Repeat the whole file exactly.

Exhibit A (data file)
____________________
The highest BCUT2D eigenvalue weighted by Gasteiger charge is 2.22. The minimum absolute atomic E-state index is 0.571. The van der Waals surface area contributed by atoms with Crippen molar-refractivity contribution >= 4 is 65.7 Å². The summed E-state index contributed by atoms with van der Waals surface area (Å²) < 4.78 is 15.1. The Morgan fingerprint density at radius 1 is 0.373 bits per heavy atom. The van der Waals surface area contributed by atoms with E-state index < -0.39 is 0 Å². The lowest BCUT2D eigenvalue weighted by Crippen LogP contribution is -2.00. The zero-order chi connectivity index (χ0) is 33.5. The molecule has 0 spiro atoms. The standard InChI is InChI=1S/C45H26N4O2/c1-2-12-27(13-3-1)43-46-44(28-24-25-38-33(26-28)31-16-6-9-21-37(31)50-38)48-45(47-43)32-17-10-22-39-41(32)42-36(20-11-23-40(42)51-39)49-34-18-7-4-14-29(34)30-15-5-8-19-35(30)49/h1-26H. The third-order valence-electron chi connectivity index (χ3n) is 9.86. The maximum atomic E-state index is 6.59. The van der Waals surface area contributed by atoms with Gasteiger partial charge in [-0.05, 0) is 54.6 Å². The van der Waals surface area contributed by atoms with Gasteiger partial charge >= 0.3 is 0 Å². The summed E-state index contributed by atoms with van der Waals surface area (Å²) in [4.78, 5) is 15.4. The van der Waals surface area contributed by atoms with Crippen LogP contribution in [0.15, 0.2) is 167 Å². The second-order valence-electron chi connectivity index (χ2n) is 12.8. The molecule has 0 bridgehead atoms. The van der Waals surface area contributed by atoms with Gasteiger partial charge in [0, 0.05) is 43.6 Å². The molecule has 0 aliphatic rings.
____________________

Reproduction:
The highest BCUT2D eigenvalue weighted by Gasteiger charge is 2.22. The minimum absolute atomic E-state index is 0.571. The van der Waals surface area contributed by atoms with Crippen molar-refractivity contribution >= 4 is 65.7 Å². The summed E-state index contributed by atoms with van der Waals surface area (Å²) < 4.78 is 15.1. The Morgan fingerprint density at radius 1 is 0.373 bits per heavy atom. The van der Waals surface area contributed by atoms with E-state index < -0.39 is 0 Å². The lowest BCUT2D eigenvalue weighted by Crippen LogP contribution is -2.00. The zero-order chi connectivity index (χ0) is 33.5. The molecule has 0 spiro atoms. The standard InChI is InChI=1S/C45H26N4O2/c1-2-12-27(13-3-1)43-46-44(28-24-25-38-33(26-28)31-16-6-9-21-37(31)50-38)48-45(47-43)32-17-10-22-39-41(32)42-36(20-11-23-40(42)51-39)49-34-18-7-4-14-29(34)30-15-5-8-19-35(30)49/h1-26H. The third-order valence-electron chi connectivity index (χ3n) is 9.86. The maximum atomic E-state index is 6.59. The van der Waals surface area contributed by atoms with Gasteiger partial charge in [-0.05, 0) is 54.6 Å². The van der Waals surface area contributed by atoms with Gasteiger partial charge >= 0.3 is 0 Å². The summed E-state index contributed by atoms with van der Waals surface area (Å²) in [4.78, 5) is 15.4. The van der Waals surface area contributed by atoms with Crippen LogP contribution in [0.15, 0.2) is 167 Å². The second-order valence-electron chi connectivity index (χ2n) is 12.8. The molecule has 0 bridgehead atoms. The van der Waals surface area contributed by atoms with Gasteiger partial charge in [0, 0.05) is 43.6 Å². The molecule has 0 aliphatic rings.